This past June the Palmetto State went ahead and filed a court complaint via an electronic signature service alleging that the online retail giant was failing, and had failed, to collect sales tax from 3rd party vendors on their marketplace platform. This included all merchandise not sold directly by Amazon but sold by another party through their cyber auspices. Amazon also handles payment processing for each transaction and automatic customer support for these 3rd party merchant. And South Carolina wants a cut from each transaction that comes from or goes to their state.
South Carolina is making the claim that Amazon now owes them the substantial amount of twelve-point-five million dollars for the first quarter of last year -- this includes the tax amount itself, plus penalty and interest. The audit that came up with that fantastic figure originated with the S.C. Department of Revenue, but they are keeping mum as to who instigated the audit or why they have not issued any further audits for other sales quarters for Amazon or any other ecommerce company doing business in South Carolina.
Amazon has a complicated history of issues related to internet taxation in the United States. They have already had to pay substantial penalties to the European Union for alleged back taxes, and now it appears as if the same thing is happening in the United States. If South Carolina succeeds in making their accusations stick and the giant e-tailer has to cough up the funds, it could set a budget-busting precedent that other states will be only too glad to follow. Amazon, and other e-tailers that do business in the state, would take a blow to their bottom line that would not be easy to reconcile with their boards of directors or with their customers when prices are raised. Amazon and other e-tailers now enjoy a significant advantage over brick and mortar retailers, government authorities say, by bypassing the collection of state sales tax.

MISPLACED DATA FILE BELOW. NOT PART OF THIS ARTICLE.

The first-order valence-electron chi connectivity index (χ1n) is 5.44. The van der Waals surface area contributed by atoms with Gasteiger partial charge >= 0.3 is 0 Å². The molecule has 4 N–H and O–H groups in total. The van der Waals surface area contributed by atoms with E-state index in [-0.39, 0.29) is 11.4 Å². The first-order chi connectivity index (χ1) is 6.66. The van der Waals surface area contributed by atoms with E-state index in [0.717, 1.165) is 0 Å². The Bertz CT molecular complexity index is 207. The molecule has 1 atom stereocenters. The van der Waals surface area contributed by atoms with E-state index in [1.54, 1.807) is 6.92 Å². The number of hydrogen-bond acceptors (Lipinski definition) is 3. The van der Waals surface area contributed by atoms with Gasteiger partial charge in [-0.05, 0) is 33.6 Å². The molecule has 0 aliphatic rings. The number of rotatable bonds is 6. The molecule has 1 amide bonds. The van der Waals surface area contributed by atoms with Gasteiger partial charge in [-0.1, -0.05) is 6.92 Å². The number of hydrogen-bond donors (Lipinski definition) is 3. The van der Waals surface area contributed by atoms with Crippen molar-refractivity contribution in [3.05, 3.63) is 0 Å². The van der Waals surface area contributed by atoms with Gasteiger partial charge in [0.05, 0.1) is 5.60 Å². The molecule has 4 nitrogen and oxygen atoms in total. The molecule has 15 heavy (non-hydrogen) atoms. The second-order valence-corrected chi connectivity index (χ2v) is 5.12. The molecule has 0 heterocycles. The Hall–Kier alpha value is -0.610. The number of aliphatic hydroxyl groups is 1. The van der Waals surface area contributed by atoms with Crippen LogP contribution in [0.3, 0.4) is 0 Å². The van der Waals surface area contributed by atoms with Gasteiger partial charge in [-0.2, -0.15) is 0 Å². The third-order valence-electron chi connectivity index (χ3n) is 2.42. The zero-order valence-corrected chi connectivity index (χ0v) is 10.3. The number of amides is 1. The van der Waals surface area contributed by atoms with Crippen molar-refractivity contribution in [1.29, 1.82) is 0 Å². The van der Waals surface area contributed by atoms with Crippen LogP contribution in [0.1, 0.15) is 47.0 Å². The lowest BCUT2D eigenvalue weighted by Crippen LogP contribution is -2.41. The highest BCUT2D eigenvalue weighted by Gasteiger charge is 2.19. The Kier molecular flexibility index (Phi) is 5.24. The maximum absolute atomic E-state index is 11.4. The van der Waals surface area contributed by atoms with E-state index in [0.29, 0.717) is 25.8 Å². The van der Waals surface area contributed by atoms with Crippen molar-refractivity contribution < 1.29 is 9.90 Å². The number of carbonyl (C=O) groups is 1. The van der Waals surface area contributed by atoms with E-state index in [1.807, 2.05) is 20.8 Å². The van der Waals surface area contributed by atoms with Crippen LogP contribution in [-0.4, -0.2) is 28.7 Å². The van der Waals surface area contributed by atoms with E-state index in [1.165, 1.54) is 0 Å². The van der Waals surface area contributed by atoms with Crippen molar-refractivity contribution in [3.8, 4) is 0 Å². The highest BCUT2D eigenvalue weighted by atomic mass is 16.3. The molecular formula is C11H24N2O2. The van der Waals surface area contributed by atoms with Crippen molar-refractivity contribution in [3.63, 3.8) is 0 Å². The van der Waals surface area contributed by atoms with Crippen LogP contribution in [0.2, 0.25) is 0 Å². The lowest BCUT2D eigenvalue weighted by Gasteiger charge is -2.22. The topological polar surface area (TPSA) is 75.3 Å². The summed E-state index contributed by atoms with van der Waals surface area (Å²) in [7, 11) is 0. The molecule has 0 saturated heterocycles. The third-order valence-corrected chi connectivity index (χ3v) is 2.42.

Amazon CEO Jeff Bezos insists that South Carolina’s claims for back sales tax is “without merit.” He has vowed that Amazon will fight the charges with all the strength it can muster.
Despite claims by President Trump and others on Twitter and other social media platforms, it is a documented fact that Amazon does collect and pay sales tax on its own products in every state that now requires it. This is usually dictated by whether or not the company has a ‘nexus’ -- a warehouse or office -- in the state in question. Currently, Amazon has three physical warehouses in the state of South Carolina.